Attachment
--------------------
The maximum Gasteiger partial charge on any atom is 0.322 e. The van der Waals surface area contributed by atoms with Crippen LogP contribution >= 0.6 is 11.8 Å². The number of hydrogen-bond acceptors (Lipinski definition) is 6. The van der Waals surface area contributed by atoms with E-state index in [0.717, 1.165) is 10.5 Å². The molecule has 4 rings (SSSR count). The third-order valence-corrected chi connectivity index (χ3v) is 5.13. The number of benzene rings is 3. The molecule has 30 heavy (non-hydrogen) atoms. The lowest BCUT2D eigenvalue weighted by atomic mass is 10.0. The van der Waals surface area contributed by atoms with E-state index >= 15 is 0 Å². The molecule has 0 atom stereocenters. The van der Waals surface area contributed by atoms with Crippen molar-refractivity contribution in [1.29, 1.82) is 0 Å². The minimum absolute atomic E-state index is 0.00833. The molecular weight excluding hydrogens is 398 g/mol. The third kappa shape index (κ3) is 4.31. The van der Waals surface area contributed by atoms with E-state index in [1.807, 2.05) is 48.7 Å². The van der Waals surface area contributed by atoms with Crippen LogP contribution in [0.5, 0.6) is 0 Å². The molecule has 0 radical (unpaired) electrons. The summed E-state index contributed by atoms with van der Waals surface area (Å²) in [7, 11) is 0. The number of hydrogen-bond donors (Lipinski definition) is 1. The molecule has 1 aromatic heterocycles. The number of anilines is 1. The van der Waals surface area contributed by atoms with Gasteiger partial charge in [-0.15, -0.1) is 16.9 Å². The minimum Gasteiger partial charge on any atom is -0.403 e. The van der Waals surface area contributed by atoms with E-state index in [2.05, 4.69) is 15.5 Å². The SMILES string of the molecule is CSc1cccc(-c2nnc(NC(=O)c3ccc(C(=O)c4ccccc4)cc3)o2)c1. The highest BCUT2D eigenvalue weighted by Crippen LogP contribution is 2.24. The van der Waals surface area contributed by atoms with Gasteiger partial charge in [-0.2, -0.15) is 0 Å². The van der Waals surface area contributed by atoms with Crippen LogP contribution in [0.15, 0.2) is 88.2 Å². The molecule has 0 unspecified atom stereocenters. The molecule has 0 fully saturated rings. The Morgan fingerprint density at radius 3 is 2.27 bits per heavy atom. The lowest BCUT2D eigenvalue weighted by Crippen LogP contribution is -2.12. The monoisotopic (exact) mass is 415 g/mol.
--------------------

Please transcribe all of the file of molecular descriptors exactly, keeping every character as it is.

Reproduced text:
The maximum Gasteiger partial charge on any atom is 0.322 e. The van der Waals surface area contributed by atoms with Crippen LogP contribution >= 0.6 is 11.8 Å². The number of hydrogen-bond acceptors (Lipinski definition) is 6. The van der Waals surface area contributed by atoms with E-state index in [0.717, 1.165) is 10.5 Å². The molecule has 4 rings (SSSR count). The third-order valence-corrected chi connectivity index (χ3v) is 5.13. The number of benzene rings is 3. The molecule has 30 heavy (non-hydrogen) atoms. The lowest BCUT2D eigenvalue weighted by atomic mass is 10.0. The van der Waals surface area contributed by atoms with E-state index >= 15 is 0 Å². The molecule has 0 atom stereocenters. The van der Waals surface area contributed by atoms with Crippen molar-refractivity contribution in [1.29, 1.82) is 0 Å². The minimum absolute atomic E-state index is 0.00833. The molecular weight excluding hydrogens is 398 g/mol. The third kappa shape index (κ3) is 4.31. The van der Waals surface area contributed by atoms with E-state index in [1.807, 2.05) is 48.7 Å². The van der Waals surface area contributed by atoms with Crippen LogP contribution in [0.5, 0.6) is 0 Å². The molecule has 0 radical (unpaired) electrons. The summed E-state index contributed by atoms with van der Waals surface area (Å²) in [7, 11) is 0. The number of hydrogen-bond donors (Lipinski definition) is 1. The molecule has 1 aromatic heterocycles. The number of anilines is 1. The van der Waals surface area contributed by atoms with Gasteiger partial charge in [-0.15, -0.1) is 16.9 Å². The minimum Gasteiger partial charge on any atom is -0.403 e. The van der Waals surface area contributed by atoms with E-state index in [2.05, 4.69) is 15.5 Å². The SMILES string of the molecule is CSc1cccc(-c2nnc(NC(=O)c3ccc(C(=O)c4ccccc4)cc3)o2)c1. The highest BCUT2D eigenvalue weighted by Crippen LogP contribution is 2.24. The van der Waals surface area contributed by atoms with Gasteiger partial charge in [-0.2, -0.15) is 0 Å². The van der Waals surface area contributed by atoms with Crippen LogP contribution in [0.15, 0.2) is 88.2 Å². The molecule has 0 unspecified atom stereocenters. The molecule has 0 fully saturated rings. The Morgan fingerprint density at radius 3 is 2.27 bits per heavy atom. The lowest BCUT2D eigenvalue weighted by Crippen LogP contribution is -2.12. The monoisotopic (exact) mass is 415 g/mol.